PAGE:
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Cable Compendium: a guide to the week’s submarine and terrestrial developments

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13 Mar 2020

Telkom Kenya has announced that the Djibouti Africa Regional Express 1 (DARE1) submarine cable has landed in Mombasa (Kenya). The new system, which is scheduled to enter commercial operations in June 2020, will land in Djibouti (Djibouti), Bosaso (Somalia), Mogadishu (Somalia) and Mombasa. The 4,854km cable – which will include 41 dual-stage repeaters to maximise its capacity – is configured as a three-fibre pair trunk and each trunk fibre pair has cross sectional capacity of 40 channels at 300Gbps; in addition to the dual-stage repeaters included on all branches of the system, the Bosaso and Mogadishu segments will be equipped with a switched ROADM, to provide flexible capacity routing and a robust fault protection scheme for the system. The DARE1 system – owned by Djibouti Telecom, Somtel and Telkom Kenya – is being deployed by SubCom.

SUB.CO has revealed that the Oman Australia Cable (OAC) project aiming to link Muscat (Oman) to Perth (Australia) has reached contract in force (CIF) status, with the system expected to be completed in December 2021. The OAC cable system will comprise three fibre pairs, with an option to upgrade to four fibre pairs based on demand. The system will span approximately 9,700km, with branching units designed to potentially extend the system into Salalah (Oman) and Djibouti in the future. Bevan Slattery, founder of SUB.CO, said: ‘I am delighted that OAC is now CIF and importantly we have been able to secure the required manufacturing and marine installation assets with SubCom to allow for a targeted 2021 completion date. With a series of other major submarine cable projects looking to enter CIF status in the next quarter, this is a tremendous coup for the project and reduces project implementation risks and funding costs significantly.’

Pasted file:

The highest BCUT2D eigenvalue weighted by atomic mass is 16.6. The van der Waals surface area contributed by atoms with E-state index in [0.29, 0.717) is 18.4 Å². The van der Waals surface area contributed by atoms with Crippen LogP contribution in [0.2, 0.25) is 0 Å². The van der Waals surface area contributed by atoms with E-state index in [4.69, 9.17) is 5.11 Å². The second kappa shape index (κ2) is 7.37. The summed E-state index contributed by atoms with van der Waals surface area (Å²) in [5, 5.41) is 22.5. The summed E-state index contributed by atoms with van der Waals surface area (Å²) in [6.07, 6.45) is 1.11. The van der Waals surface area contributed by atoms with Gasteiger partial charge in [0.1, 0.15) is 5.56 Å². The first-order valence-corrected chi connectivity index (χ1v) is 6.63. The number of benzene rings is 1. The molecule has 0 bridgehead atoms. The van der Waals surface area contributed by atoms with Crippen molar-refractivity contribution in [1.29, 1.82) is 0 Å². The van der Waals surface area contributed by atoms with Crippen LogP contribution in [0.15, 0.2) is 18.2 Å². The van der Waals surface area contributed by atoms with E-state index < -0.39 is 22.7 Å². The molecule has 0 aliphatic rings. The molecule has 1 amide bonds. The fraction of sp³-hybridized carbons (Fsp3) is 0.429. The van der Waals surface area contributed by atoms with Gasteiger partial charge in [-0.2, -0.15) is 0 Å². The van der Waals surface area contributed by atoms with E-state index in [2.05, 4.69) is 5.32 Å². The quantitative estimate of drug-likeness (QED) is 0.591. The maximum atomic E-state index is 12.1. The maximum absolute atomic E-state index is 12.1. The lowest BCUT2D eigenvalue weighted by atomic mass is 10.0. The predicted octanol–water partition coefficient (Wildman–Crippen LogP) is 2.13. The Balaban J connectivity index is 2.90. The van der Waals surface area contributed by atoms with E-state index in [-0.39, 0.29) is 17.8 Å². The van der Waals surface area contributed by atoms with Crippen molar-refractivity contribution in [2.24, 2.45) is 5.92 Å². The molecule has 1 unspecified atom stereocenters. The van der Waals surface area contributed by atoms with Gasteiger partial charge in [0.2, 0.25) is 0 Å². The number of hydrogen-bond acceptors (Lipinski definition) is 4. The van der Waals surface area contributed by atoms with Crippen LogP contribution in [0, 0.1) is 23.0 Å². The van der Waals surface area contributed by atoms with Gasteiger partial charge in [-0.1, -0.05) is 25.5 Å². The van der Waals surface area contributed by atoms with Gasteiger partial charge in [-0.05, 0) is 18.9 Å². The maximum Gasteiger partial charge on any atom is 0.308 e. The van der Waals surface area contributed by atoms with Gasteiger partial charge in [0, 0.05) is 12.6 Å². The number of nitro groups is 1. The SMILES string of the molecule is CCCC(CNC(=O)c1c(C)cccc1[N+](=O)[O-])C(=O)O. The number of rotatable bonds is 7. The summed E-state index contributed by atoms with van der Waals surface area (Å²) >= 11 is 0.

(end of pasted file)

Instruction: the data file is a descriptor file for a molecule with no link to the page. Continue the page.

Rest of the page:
Congolese telecoms watchdog the Regulatory Authority of Post and Telecommunications (Autorite de Regulation des Postes et Telecom, ARPTC) has issued a licence to Liquid Telecom for the construction of a second submarine cable landing station. The move is expected to end the Congolese Society of Post and Telecommunication’s (Societe Congolaise des Postes et Telecommunications, SCPT’s) monopoly on the sector and provide redundancy after damage to the West Africa Cable System (WACS) – the only submarine cable that currently lands in the Democratic Republic of Congo (DRC) – earlier this year caused a nationwide internet slowdown. Liquid is expected to connect the DRC to Google’s Equiano cable, which will initially link Lisbon (Portugal) to Cape Town in South Africa, with planned branches to other African countries. The new system, to be laid by Alcatel Submarine Networks (ASN), is scheduled to enter operations by 2021. Liquid Telecom currently operates a terrestrial fibre backbone network in the DRC, and announced in November 2019 that it had completed construction of the first overland fibre link connecting East and West Africa, spanning from Muanda on the west coast of the DRC to Dar es Salaam in Tanzania, via Zambia.